I have no pictures of our hardest day in Haiti. The only pictures I have are the snapshots of the children, the babies, the parents, the doctors, and the families that I have forever burned into my memory and my heart. And how easy for me to say that it was “our” hardest day – when really it was an easy day for us just being there to witness the tragedies that we don’t have to live with daily. How easy for us to get on a plane and try to forget.
But we cannot.
We cannot begin to imagine the decisions that parents in Haiti have to make for their children. The decisions that they have to make between education and food and life and death and never seeing their children again because they cannot afford their care.
Imagine yourself and your child – at the poorest hospital in Haiti. Dead children in the waiting room who didn’t even make it in to see the doctor, babies abandoned and crying, flies being hit away by grandmother’s who keep watch over their grandchildren while the parents are at work or finding money to pay for medicines. Imagine the doctor giving you a choice for your child – either pay for the medicine to save them, bring them home to die, or abandon them so that they will be a ward of the State to get the medicine they need to live…but they are no longer yours.
We touched just a few hundred of the hundreds of thousands of children who are orphaned in Haiti. Orphans with parents. Haiti doesn’t need another orphanage. Haiti needs a way for people to make a living wage to support their families, feed their families, give their families an education to build even a stronger Haiti, to afford medicine to stay healthy, and most importantly – to keep families together.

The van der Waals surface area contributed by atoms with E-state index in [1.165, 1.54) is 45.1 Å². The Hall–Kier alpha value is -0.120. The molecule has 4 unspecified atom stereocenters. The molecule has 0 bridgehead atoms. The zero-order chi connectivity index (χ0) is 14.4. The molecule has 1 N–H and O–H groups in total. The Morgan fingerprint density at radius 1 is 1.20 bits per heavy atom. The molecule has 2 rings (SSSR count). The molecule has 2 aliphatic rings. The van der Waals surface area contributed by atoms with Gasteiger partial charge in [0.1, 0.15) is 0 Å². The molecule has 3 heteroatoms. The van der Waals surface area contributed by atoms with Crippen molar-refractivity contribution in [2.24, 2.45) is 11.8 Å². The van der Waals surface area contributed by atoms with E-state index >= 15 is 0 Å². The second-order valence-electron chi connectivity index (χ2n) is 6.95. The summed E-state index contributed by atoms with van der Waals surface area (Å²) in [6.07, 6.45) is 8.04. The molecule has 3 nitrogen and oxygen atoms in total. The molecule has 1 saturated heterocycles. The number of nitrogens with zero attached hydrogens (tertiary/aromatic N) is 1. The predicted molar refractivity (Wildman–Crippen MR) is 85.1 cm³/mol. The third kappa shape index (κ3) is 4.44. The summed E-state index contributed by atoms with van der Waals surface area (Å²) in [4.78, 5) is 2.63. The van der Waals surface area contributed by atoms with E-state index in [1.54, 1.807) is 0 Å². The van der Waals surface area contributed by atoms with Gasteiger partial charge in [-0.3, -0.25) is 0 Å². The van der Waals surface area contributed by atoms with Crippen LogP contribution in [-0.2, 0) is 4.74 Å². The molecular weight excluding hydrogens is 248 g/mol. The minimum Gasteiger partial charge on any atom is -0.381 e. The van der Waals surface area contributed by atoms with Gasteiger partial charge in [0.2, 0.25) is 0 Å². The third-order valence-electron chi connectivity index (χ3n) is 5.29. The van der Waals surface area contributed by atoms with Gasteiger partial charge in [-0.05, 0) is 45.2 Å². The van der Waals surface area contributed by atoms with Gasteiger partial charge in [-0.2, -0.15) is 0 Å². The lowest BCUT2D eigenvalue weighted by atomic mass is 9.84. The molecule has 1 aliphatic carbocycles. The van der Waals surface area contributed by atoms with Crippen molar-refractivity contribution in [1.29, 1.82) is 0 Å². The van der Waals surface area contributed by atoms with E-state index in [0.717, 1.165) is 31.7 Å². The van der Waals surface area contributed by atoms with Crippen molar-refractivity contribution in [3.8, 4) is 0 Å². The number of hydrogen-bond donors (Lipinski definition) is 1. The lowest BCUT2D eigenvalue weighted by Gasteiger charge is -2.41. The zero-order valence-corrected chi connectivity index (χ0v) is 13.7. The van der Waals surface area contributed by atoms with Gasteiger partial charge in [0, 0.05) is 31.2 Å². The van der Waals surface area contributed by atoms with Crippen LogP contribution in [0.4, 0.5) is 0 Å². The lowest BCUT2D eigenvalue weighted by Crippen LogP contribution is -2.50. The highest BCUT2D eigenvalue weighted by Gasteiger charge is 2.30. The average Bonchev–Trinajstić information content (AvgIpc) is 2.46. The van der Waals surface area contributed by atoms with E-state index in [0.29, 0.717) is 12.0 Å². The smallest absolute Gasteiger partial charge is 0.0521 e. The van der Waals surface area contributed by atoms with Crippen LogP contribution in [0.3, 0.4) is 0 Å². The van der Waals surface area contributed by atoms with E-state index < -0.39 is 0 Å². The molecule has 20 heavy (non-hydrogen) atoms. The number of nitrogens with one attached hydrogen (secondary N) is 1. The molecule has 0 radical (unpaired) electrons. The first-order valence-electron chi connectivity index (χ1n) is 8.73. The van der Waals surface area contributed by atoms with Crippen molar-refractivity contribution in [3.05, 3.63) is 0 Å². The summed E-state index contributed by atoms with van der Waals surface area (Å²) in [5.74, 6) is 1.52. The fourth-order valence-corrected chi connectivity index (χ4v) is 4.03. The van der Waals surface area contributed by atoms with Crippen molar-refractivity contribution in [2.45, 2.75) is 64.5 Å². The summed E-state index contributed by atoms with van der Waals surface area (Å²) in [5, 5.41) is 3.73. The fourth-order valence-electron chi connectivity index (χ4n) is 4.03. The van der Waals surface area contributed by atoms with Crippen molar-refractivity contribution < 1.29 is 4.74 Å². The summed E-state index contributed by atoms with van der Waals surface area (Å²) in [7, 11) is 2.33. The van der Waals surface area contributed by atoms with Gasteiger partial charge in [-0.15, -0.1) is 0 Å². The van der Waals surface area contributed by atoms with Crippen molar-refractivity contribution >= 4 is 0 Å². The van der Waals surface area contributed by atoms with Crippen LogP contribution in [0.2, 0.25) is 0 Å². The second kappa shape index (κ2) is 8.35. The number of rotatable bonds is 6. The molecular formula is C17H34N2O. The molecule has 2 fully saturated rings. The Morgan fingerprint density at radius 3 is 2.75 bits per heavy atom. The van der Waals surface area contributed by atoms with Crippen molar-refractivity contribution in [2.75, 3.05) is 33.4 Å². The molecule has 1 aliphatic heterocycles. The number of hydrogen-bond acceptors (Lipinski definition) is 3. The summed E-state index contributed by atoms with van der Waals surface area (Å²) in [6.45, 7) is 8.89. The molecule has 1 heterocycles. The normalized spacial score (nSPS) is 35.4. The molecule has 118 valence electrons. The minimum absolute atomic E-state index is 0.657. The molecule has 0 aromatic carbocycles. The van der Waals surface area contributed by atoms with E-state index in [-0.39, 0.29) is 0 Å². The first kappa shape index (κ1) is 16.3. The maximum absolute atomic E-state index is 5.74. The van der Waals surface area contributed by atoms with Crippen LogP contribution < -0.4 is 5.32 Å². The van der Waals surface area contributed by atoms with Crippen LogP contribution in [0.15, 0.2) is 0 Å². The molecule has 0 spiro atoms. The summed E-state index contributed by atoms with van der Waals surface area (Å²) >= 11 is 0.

As we walked through General Hospital – we comforted the abandoned babies, we talked with the children who hadn’t seen their parents in weeks – asking us for help finding them and wondering where they would go when they were well, we had to turn away grieving parents who needed so little money to save their child who would die without the medicine that day. We saw how the system is broken – with most Haitians making less than $400 per year – how can they afford a $40 medicine to save their child?
One company that is doing it right is Macy’s Heart of Haiti. Haitian artisans make a living and sustainable income from their incredible work – enabling them to send their kids to school, live a healthier and safer life, afford healthcare, and give hope to the next generation. And what is most important – it keeps families together. Heart of Haiti artisans receive half the wholesale price of every item they make. I love the importance of focusing on TRADE-not AID. Without a sustainable income and industry – the cycle of poverty and child abandonment will not change.
Macy’s Heart of Haiti sent me the Erzulie Cocktail Napkins to enjoy and share with you. I cannot wait to send them to someone special as a surprise gift.
If you are looking for an easy way to give back, please consider giving to organizations who promote jobs, sustainability, and families in Haiti – and Macy’s Heart of Haiti embodies that.
I will always remember the children who died, who were abandoned, who were left alone sick with no one…and I will forever honor the parents who had to make decisions that no one should ever have to make. I ask you to remember them to and work with programs that give back to long term solutions to end the cycle of poverty and child abandonment. No one should ever be without hope.
We visited a local artisan shop while in Haiti. I’ve fallen in love with their amazing metalwork. The artisans use almost all recycled material – anything they can find – for the products. The metalwork is made from recycled oil drums. It’s truly amazing.
Please follow Heart of Haiti on Facebook and consider them when making your next purchase.
“I am a member of the Everywhere Society and Everywhere has provided me with a product for review for this post. However, all thoughts and opinions expressed are my own.“